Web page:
Could you tell us a bit about your current workflow?Sure. It's a little more chaotic than most others I would think. The reason being I tend to use XSI and Max in tandem with some ZBrush and Mudbox. I'm a huge fan of XSI's modeling tools; in my opinion no other package that I have tried has come close to the elegance of XSI's polygon tools. The Tweak tool, Proportional tool, and Move Proportional tool are so nice to manipulate polygons. It has a very organic feel to it. XSI also handles dense meshes very well so it can handle my ZBrush meshes with ease. Being that Blur uses two major packages, I get to utilize the best of both. I will poly model everything in XSI, then go to ZBrush or Mudbox, then out to Max to paint and texture. Blur uses XSI to animate, but everything is cached out and run through Max for rendering, so I have to texture in Max. As you can see, I'm in and out of a bunch of software. It usually runs somewhat smoothly, but when you are in and out so much, sometimes meshes break and point counts change. It can be a pain but it's manageable. I actually really enjoy having the ability to tap into two major packages. Each package has strengths and weaknesses and it's nice to be able to utilize them both for certain things. For the majority of work, I'll poly model in XSI and texture in Max. I use ZBrush for 90% of my sculpting needs, but I'm trying to give Mudbox some love on the side because it's got some good stuff going on there as well.Usually to kick a character off we are handed a concept or we might have a game asset to either cannibalize or use as a reference. More often than not though the assets we get are works in progress or not fully developed yet. From there I'll build up a base in XSI and get all my poly modeling squared away and unwrapped, then it's into ZBrush for sculpting. From ZBrush we go to Max for texturing and square away all the final technical pipeline stuff to get it ready for rigging. For final rendering we use V-Ray. We switched over last year from MR and it's been a smooth transition for the most part. I like V-Ray, although I'm not sold on the skin shader yet and I miss the MR skin to be honest. The folks over at Chaos Group are very responsive though and we have had some great support. In general that's my workflow. It's fairly straightforward. It can be wonky at times, but for the most part it works well for me. I do like to experiment with new things when I can. On DC Universe I had the opportunity to change it up a bit and utilize ZBrush much earlier in the modeling process. For Cyborg I actually took a base character into ZBrush and sculpted all his armor up from the base mesh, then retopologized it later in Max. This was a very handy approach to the character; to be able to concept sculpt out the pieces of armor was very fast and effective. I actually did a small walkthrough of that process over at ZBrush Central if anyone is interested.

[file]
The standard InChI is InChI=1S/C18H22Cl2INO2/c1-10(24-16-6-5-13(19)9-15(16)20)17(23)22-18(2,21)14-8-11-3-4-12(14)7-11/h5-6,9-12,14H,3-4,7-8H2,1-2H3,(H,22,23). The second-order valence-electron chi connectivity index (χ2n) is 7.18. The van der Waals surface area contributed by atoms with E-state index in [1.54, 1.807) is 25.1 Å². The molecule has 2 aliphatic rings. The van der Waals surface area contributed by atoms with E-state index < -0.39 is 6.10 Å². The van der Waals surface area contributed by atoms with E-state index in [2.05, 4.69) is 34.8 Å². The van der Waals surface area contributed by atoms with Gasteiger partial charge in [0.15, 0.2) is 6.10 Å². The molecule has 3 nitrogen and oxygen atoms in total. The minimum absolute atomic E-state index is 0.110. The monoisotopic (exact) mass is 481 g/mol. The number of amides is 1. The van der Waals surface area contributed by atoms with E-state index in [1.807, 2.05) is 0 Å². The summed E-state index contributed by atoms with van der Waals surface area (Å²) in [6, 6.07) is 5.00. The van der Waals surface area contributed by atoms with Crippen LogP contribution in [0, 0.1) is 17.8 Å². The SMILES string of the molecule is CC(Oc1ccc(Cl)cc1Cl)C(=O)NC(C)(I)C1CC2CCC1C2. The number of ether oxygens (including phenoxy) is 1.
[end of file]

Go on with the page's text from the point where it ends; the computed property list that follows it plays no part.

Do you feel that something is missing in today's software or do you have something you wish could be improved to ease the pain in certain areas? (Generally speaking, not software-specific).Well I find myself in multiple programs all the time and the interaction between them can be frustrating. The more you are in and out of programs, the higher the chance something is likely to break. Not to mention, it's a huge time waster to be exporting and importing files. I know ZBrush has made some steps in the right direction by integrating GoZ, but as always, it's pretty hard to get everything to play well together. I'm not saying everything should be in one package, but I would love it if everything would play nice together. Like I mentioned earlier, I currently use an XSI and Max hybrid workflow and it would be great if I could get them to interact without depending on importing and exporting OBJs. There is the FBX format, but again it doesn't always work out so well. With that being said I really wish there was something better than the OBJ we can start using as the standard file format for meshes. It would be nice if they would hold more information besides just the mesh and UV coordinates. It would be great if they retained multiple UV sets across channels and better texture information (more than the .mtl). Better formats have come along but nothing ever caught on. The OBJ is really old now and if all the packages would adopt a better file format it would be a step in the right direction. Where do you see yourself in the next ten years? Also how do you think technology will advance by then?Wow tough question, hopefully still making great art! I try not to think too much about my career other than to always give 110% and try to challenge myself on a daily basis. As for technology, whoknows? The sky's the limit! Hopefully things will get more seamless and faster. Maybe one day working without any polygon limitation would be good or, even better, possibly the invention of a new way to work altogether.What is the most fun part of creating a character?I honestly enjoy all aspects of character creation. It's especially rewarding closer to the end when you are seeing it all come together. I enjoy texturing as much as modeling so it's really awesome when you see the two merge together forming the final result!What does it take to be a good character artist?Dedication and a strong foundation! A good humble attitude can't hurt either. I'm not a fan of egos in the industry. It's always good to stay grounded and focus on your work.
I always wanted to be a character artist for a game company and have been saying this since I was in the 7th grade (in the 90s, dating myself there). The program I attended for my master's study was good but wasn't driven toward video game development,... Read More but more for advertisements and cinema. I attended a class and a few webinars under Ryan Kingslien previously such as ZBrush Cert (2 different versions) and thought to jump on board with his bootcamp. Not only did Ryan teach us about anatomy, which is EXTREMELY IMPORTANT for ANY STYLE of game mind you, but he also taught us the philosophy behind what we were doing and how to think in those terms. He wanted us to visualize what we were doing and how to approach it, rather than blindly placing forms and shapes down without much thought. He wanted to see passion and drive from his students and pushed us to apply what we've learned in our project. 2b1af7f3a8